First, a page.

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Adding More Proof 'War Is Over' Is a Myth, NATO Commander Warns of Inevitable Deaths to Come

'The war in Afghanistan has not ended'

A U.S. Army helicopter taking off from Forward Operating Base Shindand, Afghanistan, Oct. 3, 2012. (Photo: DoD/public domain)

A U.S. Army helicopter taking off from Forward Operating Base Shindand, Afghanistan, Oct. 3, 2012. (Photo: DoD/public domain)

The public should expect more U.S military casualties in Afghanistan, the top commander of the North Atlantic Treaty Organization (NATO) recently warned, in the latest sign that, despite U.S. claims, the war is not actually over.

"All of us as commanders have reminded our senior leadership ... the war in Afghanistan has not ended, [just] the combat mission for NATO," General Philip Breedlove told Stars and Stripes, according to an article published Thursday.

"It’s hard to say, but we are going to continue to have [U.S.] casualties" in Afghanistan, Breedlove continued, according to journalist Carlo Munoz. "It is going to be unavoidable."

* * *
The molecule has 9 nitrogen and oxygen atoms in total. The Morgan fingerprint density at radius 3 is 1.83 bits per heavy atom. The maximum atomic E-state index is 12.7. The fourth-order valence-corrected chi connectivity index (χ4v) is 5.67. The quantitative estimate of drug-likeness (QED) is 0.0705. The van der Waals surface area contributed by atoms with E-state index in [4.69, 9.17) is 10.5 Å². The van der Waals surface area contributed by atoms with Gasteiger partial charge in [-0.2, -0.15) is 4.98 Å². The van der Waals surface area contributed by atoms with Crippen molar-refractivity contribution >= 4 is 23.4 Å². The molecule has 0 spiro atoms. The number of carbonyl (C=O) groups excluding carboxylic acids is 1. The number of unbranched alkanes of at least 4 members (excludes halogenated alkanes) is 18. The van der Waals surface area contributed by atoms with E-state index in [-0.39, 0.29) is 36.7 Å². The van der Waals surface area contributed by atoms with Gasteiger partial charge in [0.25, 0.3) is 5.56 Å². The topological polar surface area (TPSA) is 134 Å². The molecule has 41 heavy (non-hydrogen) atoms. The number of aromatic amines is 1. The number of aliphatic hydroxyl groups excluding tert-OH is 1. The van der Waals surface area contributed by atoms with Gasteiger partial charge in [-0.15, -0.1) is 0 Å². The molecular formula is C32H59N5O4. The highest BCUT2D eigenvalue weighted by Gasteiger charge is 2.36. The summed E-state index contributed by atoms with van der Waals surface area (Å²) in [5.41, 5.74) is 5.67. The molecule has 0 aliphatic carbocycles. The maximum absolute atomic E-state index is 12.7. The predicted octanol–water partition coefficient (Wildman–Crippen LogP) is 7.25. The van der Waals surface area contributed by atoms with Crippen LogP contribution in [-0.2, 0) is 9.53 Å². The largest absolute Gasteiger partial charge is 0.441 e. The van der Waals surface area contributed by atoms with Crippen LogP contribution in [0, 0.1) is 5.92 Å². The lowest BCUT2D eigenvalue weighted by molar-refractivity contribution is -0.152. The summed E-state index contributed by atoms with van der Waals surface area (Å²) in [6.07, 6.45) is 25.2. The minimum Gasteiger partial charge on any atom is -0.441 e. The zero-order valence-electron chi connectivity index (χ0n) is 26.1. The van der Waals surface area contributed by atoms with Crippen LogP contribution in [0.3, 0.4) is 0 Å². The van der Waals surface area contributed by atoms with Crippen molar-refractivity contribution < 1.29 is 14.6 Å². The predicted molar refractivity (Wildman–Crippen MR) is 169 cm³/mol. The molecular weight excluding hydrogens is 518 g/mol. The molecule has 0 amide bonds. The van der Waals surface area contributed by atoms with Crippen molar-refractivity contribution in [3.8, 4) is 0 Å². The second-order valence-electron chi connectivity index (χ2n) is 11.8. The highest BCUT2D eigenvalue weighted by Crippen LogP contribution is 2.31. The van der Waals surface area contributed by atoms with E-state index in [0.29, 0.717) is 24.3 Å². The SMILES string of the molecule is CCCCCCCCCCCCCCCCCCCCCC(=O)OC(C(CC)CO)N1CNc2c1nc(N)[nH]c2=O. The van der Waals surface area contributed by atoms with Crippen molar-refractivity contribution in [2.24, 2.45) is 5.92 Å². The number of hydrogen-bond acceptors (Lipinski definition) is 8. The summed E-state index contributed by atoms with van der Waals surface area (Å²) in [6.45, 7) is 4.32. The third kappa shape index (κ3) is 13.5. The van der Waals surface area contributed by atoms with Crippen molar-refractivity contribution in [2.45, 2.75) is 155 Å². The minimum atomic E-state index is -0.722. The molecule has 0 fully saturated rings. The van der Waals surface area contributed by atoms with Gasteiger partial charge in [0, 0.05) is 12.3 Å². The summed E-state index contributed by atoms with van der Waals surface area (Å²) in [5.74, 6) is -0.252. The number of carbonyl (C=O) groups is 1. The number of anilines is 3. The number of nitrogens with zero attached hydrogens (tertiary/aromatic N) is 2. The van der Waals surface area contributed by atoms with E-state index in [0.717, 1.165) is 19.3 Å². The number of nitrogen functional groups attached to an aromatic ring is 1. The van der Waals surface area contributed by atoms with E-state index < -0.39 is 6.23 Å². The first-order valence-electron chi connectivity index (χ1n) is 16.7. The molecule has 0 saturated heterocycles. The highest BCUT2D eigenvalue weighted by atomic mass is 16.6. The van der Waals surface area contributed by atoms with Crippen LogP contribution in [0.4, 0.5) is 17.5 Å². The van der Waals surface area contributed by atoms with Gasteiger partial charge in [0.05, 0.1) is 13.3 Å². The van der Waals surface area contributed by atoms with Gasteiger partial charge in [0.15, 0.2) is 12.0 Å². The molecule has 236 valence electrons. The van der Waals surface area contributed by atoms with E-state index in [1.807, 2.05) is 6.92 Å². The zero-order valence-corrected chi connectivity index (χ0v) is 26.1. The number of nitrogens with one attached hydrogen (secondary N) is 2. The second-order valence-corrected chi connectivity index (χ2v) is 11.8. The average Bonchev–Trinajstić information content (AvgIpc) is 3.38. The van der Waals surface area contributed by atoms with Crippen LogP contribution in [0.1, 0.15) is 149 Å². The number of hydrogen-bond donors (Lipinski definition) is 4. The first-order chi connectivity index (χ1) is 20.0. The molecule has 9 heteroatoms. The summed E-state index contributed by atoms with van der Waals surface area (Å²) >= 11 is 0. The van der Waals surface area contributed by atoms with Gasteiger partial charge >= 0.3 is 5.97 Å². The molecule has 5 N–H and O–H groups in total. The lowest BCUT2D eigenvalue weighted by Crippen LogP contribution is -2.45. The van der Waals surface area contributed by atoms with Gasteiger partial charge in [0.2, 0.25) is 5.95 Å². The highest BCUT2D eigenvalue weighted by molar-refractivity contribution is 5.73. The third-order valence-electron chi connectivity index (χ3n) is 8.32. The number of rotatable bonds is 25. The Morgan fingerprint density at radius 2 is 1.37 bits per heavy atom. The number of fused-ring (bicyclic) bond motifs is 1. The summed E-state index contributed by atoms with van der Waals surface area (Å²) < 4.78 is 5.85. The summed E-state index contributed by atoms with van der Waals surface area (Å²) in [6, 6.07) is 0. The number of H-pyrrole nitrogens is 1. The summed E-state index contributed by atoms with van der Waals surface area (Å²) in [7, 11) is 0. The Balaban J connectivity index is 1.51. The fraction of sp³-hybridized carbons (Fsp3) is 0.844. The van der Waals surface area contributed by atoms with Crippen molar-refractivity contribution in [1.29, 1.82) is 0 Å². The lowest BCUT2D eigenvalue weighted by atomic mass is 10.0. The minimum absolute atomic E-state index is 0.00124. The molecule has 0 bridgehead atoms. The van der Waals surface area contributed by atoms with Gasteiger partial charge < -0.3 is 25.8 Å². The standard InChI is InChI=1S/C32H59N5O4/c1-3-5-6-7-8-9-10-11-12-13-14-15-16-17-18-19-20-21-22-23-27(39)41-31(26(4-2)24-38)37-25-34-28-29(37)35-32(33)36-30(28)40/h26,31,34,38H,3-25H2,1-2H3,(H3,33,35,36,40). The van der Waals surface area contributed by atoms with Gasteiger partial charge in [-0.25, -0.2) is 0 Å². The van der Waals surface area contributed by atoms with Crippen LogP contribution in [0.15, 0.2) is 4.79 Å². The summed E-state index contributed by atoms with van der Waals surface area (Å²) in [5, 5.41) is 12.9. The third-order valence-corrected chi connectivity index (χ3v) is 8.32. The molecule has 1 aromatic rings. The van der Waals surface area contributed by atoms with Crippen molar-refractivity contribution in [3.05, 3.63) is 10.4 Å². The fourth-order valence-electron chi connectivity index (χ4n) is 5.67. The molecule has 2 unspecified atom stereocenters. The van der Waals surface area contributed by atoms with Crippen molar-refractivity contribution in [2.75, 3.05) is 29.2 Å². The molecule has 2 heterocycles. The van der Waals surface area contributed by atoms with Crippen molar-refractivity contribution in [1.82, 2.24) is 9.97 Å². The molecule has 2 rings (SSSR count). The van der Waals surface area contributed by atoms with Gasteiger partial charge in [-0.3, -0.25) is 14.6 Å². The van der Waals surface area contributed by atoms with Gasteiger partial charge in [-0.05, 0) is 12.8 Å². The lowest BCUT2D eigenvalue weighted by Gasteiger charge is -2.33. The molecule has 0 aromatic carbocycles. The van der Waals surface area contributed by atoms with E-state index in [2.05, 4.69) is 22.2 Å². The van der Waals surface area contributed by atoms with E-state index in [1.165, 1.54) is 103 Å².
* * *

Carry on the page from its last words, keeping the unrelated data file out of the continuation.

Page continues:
Meanwhile, Afghan society continues to pay a steep price for U.S.-led war and occupation of Afghanistan, which has been waged over 13 years and counting.

The United Nations Assistance Mission in Afghanistan (UNAMA) reports that 2014 was the deadliest year for Afghan civilians since the global body began making such reports in 2009. Civilian casualties overall were up 19 percent from 2013, rising to 33 percent among children, UNAMA reports. These numbers do not include the impact of social upheaval, mass displacement, poverty, and starvation on the Afghan population.

Breedlove's statements come amid fresh revelations that the Obama administration still considers Afghanistan an "area of active hostilities" and therefore has determined that drone reforms ostensibly aimed at reducing civilian deaths do not apply in the country.

Furthermore, they follow numerous Obama administration maneuvers to prolong the war, including the signing of the Bilateral Security agreement with Afghanistan, which extends U.S. presence at least another decade, and the passage of an order authorizing a more expansive U.S. military mission at least through this year.

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